2011 Wis. L. Rev. 219 (2011)
The Life and Death of Copyright

handle is hein.journals/wlr2011 and id is 223 raw text is: THE LIFE AND DEATH OF COPYRIGHT
DEVEN R. DESAI*
Copyright law operates under a hidden assumption: that copyright
after death is the same as copyright during life. In the United States, the
duration of copyright is the author's life plus seventy years. In debates over
copyright's duration, those in favor of longer terms and even those in favor
of shorter ones have treated pre- and post-death copyright as equal. The
law, as well as the current discourse about copyright, merely focuses on
time. In this Article, Professor Deven Desai critiques the post-mortem
assumption-that the consequences of copyright protection during the
creator's life are the same as after the creator's death. He contends that the
law must look beyond merely the span of time of copyright protection and
that copyright's extension after the author's death is unjustifiable. He
explores the historical, philosophical, and economic justifications for
copyright after death and concludes that it should not matter in copyright
policy.
Introduction         ....................................          .....220
I. Views of Life and Death in Copyright         .................222
A. Prologue: The Latest Frays, Current Calls for
Extension, and the CTEA of 1997         ..................223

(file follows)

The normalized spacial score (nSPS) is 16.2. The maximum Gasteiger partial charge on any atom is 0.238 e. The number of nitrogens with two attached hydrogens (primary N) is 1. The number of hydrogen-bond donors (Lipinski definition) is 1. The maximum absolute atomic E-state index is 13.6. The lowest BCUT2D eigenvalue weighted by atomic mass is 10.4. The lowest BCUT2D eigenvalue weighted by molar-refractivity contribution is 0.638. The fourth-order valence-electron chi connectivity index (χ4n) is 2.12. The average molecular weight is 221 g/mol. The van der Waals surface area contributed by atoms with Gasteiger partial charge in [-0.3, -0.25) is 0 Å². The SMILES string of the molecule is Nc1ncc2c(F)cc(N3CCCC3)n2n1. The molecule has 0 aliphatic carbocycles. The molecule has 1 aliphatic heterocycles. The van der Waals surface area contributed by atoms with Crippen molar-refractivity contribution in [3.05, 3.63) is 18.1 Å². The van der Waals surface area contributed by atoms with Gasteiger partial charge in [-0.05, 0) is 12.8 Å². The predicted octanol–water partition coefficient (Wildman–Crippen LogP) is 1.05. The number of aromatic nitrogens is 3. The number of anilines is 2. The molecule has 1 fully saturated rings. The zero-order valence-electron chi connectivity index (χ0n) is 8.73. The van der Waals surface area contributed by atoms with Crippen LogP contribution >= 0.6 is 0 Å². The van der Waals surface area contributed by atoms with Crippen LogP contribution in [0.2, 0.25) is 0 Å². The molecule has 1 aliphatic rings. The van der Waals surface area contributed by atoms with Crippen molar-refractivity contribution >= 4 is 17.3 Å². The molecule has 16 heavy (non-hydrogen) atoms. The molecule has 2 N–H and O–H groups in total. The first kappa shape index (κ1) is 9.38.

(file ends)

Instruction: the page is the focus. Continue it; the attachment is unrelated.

B. Pre-CTEA Treatment of Copyright After Death...........227
1.  The  1831  Revision..........................................228
2.  The  1909  Revision..........................................231
3. The 1976 Revision.........................235
*     Academic Relations Manager, Google, Inc.; Associate Professor, Thomas
Jefferson School of Law (on leave). The views, opinions, and statements in the work
are solely the author's and in no way reflect or should be attributed to Google's views
or positions. Parts of this Article have benefited from discussions with and the
encouragement and feedback of Dana Becker, Barton Beebe, Al Brophy, Dan Burk,
Adam Candeub, Margaret Chon, Stacey Dogan, Mary Dudziak, Brett Frischmann,
Shubha Gosh, Roberta Kwall, Mark Lemley, Doug Lichtman, Doris Long, Michael
Madison, Ray Maddoff, Eric Mitnick, Adam Mossoff, Mark McKenna, Beth Noveck,
Frank Pasquale, William Patry, Margaret Jane Radin, Sandra L. Rierson, Mark
Schultz, Daniel Solove, Ned Snow, Susan Tiefenbrun, Rebecca Tushnet, Spencer
Waller, Mark Weiner, Alfred Yen, and Peter Yu. I also received helpful comments
from the participants at the IP Scholars Conference, August 2007, at Depaul University
College of Law; at the IP Roundtable, Drake University Law School, February 2008;
at the University of San Diego School of Law, Work, Welfare, and Justice Seminar,
January 2008; and the Works in Progress Intellectual Property Colloquium, October
2008, at Tulane University. I could not have worked on the French historical material
without the aid of Monica Stampfl. And, I thank Professor Shubha Ghosh and the
Wisconsin Law Review for their generous time and support in hosting this Symposium.
I am grateful for all the input and note that errors are mine alone.

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